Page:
Honestly I’ve never really used middleware, I’ve always preferred explicit calls, even when I’ve made web servers in C++, though I may be a bit of an odd-ball out. ^.^

#32

Needs more type classes…

1 Like
#33

I like this. I have looked wrapping a session up in a state monad.

Session.for request do
  value <- get(:user_id)
  _ <- set(csrf: new_token)
after
  response
end

This is dreamcoding no implementation in the works yet

2 Likes
#34

Better erlang support in 0.15.4 release.

The main module now has a parallel Erlang friendly implementation. anyone wanting to try to use Ace + Raxx in erlang can now use handlers like this.

-module(greetings_www).

-behaviour('Elixir.Raxx.Server').

-export ([handle_head/2]).

handle_head(_Request, _Config) ->
  Response = raxx:response(ok),
  raxx:set_body(Response, <<"Hello, World">>).

Implementation.

The whole :raxx module simply delegates every function in the Raxx module

defmodule :raxx do
  @moduledoc false
  # A module that is clean to call in erlang code with the same functionality as `Raxx`.

  for {name, arity} <- Raxx.__info__(:functions) do
    args = for i <- 0..arity, i > 0, do: Macro.var(:"#{i}", nil)
    defdelegate unquote(name)(unquote_splicing(args)), to: Raxx
  end
end
3 Likes
#35

Extra helpers for fetching port and host information from a request added: 0.15.5

iex> Raxx.request(:GET, "http://www.example.com/hello")
...> |> Raxx.request_host()
"www.example.com"

iex> Raxx.request(:GET, "http://www.example.com:1234/hello")
...> |> Raxx.request_host()
"www.example.com"

iex> Raxx.request(:GET, "http://www.example.com:1234/hello")
...> |> Raxx.request_port()
1234

iex> Raxx.request(:GET, "http://www.example.com/hello")
...> |> Raxx.request_port()
80

iex> Raxx.request(:GET, "https://www.example.com/hello")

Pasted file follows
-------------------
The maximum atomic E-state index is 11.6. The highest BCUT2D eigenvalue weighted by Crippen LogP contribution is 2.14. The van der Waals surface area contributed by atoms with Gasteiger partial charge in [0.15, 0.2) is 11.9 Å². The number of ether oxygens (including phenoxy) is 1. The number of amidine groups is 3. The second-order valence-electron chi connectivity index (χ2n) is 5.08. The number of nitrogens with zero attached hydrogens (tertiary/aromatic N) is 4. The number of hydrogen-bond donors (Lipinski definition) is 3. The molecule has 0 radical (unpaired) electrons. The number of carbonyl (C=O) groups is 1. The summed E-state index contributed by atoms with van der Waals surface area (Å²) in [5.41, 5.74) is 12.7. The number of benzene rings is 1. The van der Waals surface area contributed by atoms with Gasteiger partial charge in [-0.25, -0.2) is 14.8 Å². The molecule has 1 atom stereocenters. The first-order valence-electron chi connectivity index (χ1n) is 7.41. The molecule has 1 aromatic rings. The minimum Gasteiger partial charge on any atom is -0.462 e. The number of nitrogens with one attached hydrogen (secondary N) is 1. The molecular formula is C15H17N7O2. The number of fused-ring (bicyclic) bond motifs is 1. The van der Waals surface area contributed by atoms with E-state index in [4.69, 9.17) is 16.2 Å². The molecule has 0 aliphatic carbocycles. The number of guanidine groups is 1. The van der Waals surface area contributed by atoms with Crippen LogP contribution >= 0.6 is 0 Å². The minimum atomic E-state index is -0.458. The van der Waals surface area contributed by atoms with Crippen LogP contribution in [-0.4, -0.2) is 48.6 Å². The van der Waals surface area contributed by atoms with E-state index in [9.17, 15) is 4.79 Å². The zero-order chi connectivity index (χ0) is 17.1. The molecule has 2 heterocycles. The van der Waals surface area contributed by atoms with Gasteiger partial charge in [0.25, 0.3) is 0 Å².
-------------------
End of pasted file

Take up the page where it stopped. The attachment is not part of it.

...> |> Raxx.request_port()
443
3 Likes
#36

Serialization and Parsing tools added 0.15.7

These tools are part of the Raxx library as they can be used to implement both servers and clients.
The Ace server and a ServerSentEvent Client library are being updated to make use of these tools.
Hopefully a Raxx based client library will follow.

iex> request = Raxx.request(:GET, "http://example.com/path?qs")
...> |> Raxx.set_header("accept", "text/plain")
...> {head, body} =  Raxx.HTTP1.serialize_request(request)
...> :erlang.iolist_to_binary(head)
"GET /path?qs HTTP/1.1\r\nhost: example.com\r\naccept: text/plain\r\n\r\n"
iex> body
{:complete, ""}

iex> response = Raxx.response(200)
...> |> Raxx.set_header("content-type", "text/plain")
...> |> Raxx.set_body("Hello, World!")
...> {head, body} =  Raxx.HTTP1.serialize_response(response)
...> :erlang.iolist_to_binary(head)
"HTTP/1.1 200 OK\r\ncontent-length: 13\r\ncontent-type: text/plain\r\n\r\n"
iex> body
{:complete, "Hello, World!"}
2 Likes
#37

Raxx now has a simple client for HTTP/1.1

Examples

synchronous

request = Raxx.request(:GET, "http://example.com")
|> Raxx.set_header("accept", "text/html")

{:ok, response} = Raxx.SimpleClient.send_sync(request, 2000)

asynchronous

request = Raxx.request(:GET, "http://example.com")
|> Raxx.set_header("accept", "text/html")

channel = Raxx.SimpleClient.send_async(request)
{:ok, response} = Raxx.SimpleClient.yield(channel, 2000)

Simple Client

Client is simple because it makes very few assumptions about how to deal with requests and responses.

For example.

  • Cookies are not managed, each request is handled in isolation
  • Connections are not limited or reused, each request gets a new connection

These omissions of functionality make the client much simpler to work with and reason about.
They are also not limitations in many cases. An API client probably doesn’t use cookies.

Composable requests

Because a Raxx.Request is just a data structure,
using this client separates the logic of building the request from the side effect of sending it.

This makes it very easy add custom functionality for your own clients.

 import Raxx

def set_request_id(request, request_id) do
  request
  |> set_header("x-request-id", request_id)
end

def set_json_payload(request, json) do
  request
  |> set_header("content-type", "application/json")
  |> set_body(Poison.encode!(json))
end

# later